Such a qualitative and quantitative gap in supply suggests that there is still potential demand for new housing construction. After all, around 19 % of the population are planning to buy their own home and one-third even plans to do so in the next 3 years. Another third is planning to buy a home in the next 10 years. Above-average figures were recorded for Romanians (25 %), Croats (24 %) and Slovenes (23 %) expressing their intentions to invest in new real estate.
The majority of those intending to buy a new house/flat are planning to use the property as their main residence (88 %). The motivation to buy real estate for investment purposes was identified more often in Serbia (9 %), Croatia (8%) and Bulgaria (7%). On the other hand, more Croats (8%), Ukrainians (7%), Slovenes and Bulgarians (6%) are planning to invest in a second residence.
No risk of overvaluation but some areas to monitor
House prices have increased significantly over the last decade, raising concern about a possible risk of overvaluation. "We still believe that house prices in the region are compatible with an equilibrium level, although there might be out-of-equilibrium trends in some sub-segments", says Debora Revoltella. Areas to monitor include the holiday home sector in Bulgaria, or some imbalances in capital cities such as Bucharest, while the bursting bubble in Kazakhstan should be a warning signal for the region.
"Overall, despite a less favourable international environment and some imbalances, the qualitative and quantitative gap in terms of supply, combined with structural demand, will drive the market in the long term", summarises Revoltella.
Consistent demand in the CEE real estate market supports long-term growth in this market segment. UniCredit Group with its comprehensive network in the region is able to provide a complete range of products and services for the real estate market, whether for mortgage loans or commercial real estate. "In some CEE countries UniCredit Group already holds a leading position in the mortgage market, e.g. in Poland, Croatia or Bulgaria", says Erich Hampel. Market share in these countries is between 16 and 34 %. In countries like Russia or the Czech Republic our market share in the mortgage market is considerably lower, though the potential growth volume in these countries is significantly higher. The key markets for future growth are Russia, Ukraine, Poland and Turkey, especially for commercial real estate business, where double-digit growth rates are expected.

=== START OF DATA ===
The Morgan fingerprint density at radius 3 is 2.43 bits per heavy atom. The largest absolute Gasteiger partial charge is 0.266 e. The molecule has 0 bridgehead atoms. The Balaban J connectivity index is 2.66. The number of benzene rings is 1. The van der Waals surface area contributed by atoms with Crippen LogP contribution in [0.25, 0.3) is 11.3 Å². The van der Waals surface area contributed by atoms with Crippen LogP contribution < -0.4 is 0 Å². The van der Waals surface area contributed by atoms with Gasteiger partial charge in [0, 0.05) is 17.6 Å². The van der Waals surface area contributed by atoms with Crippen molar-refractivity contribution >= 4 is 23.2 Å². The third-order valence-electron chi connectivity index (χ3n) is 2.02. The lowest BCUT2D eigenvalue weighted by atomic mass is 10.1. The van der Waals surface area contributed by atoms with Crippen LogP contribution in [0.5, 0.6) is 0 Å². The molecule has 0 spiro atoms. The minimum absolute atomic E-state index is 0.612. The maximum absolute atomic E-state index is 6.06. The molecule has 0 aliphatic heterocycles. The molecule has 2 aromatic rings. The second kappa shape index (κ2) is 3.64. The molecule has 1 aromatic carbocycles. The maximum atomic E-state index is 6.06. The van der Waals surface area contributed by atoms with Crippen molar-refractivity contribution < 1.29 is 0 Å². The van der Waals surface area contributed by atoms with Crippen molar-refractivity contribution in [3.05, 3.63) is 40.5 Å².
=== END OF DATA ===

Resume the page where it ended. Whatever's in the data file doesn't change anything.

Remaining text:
About UniCredit Group
With total assets of more than €1,000 billion, ranking among the top financial groups in Europe, UniCredit has a presence in 23 countries, with over 40 million clients, 9,000 branches and some 170,000 employees as of 31 December 2007.
In the CEE region, UniCredit operates the largest international banking network with over 3,400 branches and outlets, where more than 70,000 employees serve about 27 million customers. The Group operates in the following countries: Azerbaijan, Bosnia and Herzegovina, Bulgaria, Croatia, Czech Republic, Estonia, Hungary, Latvia, Lithuania, Kazakhstan, Kyrgyzstan, Poland, Romania, Russia, Serbia, Slovakia, Slovenia, Tajikistan, Turkey and Ukraine.